Pepsi could have taken the information and used it to gain an edge over the nearest competitor. After all, the two companies have been in fierce competition for well over a century, a battle that has become all the more intense as consumers shy away of fizzy drinks in favour of healthier beverages.
Admittedly, there may have been a degree of self-interest involved on Pepsi’s part. If Pepsi was caught either accepting the information or not reporting the approach, legal repercussions and/or bad publicity would have landed at the company’s door.
However, it was satisfying to hear that the message from Pepsi was: we play hard - but we play fair.
And let us be clear - there is no end in sight to ‘The Cola Wars’.
Pepsi has been quick to take a swipe at Coke’s launch of Coca-Cola Zero in the UK, embarking on an aggressive ad campaign for Pepsi Max. The campaign’s strapline: “Max Taste, Zero Hype” leaves little doubt that the rivalry is alive and kicking.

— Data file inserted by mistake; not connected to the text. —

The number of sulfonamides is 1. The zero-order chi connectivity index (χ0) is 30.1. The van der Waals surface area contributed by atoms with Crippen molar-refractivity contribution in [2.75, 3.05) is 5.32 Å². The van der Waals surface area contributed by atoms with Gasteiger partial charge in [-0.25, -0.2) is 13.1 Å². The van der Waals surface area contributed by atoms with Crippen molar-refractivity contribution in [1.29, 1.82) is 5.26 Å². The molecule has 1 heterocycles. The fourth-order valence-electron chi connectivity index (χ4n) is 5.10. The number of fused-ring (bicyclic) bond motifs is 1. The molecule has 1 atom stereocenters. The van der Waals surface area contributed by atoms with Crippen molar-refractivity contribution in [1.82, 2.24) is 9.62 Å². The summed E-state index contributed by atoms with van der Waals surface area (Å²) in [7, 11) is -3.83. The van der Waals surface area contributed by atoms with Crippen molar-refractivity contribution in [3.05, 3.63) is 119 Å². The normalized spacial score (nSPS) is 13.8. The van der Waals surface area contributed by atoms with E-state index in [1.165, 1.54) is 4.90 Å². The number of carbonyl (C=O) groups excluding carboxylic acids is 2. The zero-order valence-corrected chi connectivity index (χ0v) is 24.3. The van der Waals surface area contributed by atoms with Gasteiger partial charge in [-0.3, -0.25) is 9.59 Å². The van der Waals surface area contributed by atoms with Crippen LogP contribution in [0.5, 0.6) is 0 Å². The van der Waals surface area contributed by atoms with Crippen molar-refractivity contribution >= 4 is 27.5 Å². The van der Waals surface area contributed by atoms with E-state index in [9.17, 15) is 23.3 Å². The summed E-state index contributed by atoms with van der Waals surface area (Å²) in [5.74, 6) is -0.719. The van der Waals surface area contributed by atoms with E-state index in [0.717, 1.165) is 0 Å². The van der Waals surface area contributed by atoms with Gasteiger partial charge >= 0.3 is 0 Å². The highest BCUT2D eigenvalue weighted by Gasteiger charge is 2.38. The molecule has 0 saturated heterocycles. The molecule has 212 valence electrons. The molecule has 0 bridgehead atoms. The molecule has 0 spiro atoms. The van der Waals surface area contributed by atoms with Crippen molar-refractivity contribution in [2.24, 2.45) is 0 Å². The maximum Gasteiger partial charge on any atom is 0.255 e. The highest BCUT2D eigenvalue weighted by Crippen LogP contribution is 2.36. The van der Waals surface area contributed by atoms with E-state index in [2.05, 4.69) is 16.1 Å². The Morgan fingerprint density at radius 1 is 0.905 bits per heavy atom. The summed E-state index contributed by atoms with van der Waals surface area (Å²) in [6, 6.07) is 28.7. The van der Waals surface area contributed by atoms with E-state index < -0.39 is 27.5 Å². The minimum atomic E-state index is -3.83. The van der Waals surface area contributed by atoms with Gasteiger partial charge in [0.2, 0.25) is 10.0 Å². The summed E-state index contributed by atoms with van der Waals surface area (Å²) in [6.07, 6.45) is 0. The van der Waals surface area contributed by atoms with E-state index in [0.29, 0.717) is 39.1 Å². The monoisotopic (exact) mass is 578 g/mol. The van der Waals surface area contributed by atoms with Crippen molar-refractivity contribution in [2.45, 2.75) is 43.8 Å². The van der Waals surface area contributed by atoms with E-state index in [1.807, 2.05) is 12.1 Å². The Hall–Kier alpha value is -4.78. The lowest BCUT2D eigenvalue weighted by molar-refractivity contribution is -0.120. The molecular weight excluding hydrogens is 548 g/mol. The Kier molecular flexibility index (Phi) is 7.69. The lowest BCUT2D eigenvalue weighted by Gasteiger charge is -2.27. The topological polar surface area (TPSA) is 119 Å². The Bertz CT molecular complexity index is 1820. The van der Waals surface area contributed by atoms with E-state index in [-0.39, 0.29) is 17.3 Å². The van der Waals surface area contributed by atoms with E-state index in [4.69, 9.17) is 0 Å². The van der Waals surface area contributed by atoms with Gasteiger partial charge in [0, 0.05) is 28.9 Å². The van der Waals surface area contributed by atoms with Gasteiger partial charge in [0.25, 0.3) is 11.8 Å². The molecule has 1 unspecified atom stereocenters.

Diageo - huge, but still growing
04 Jul 2006 11:11
Resilience, reliability, durability - not characteristics guaranteed to set the heart racing, are they? But these were exactly the credentials on display at Diageo last week as the UK drinks giant issued a buoyant trading update ahead of its full-year results next month.
Some analysts, however, were unconvinced. They were disappointed that, after hefty marketing investment, Diageo would only say that growth in operating profit was in line with its previous forecast. However, earnings growth of 7% and sales growth of 6% are figures not to be sniffed at for a consumer goods juggernaut like Diageo.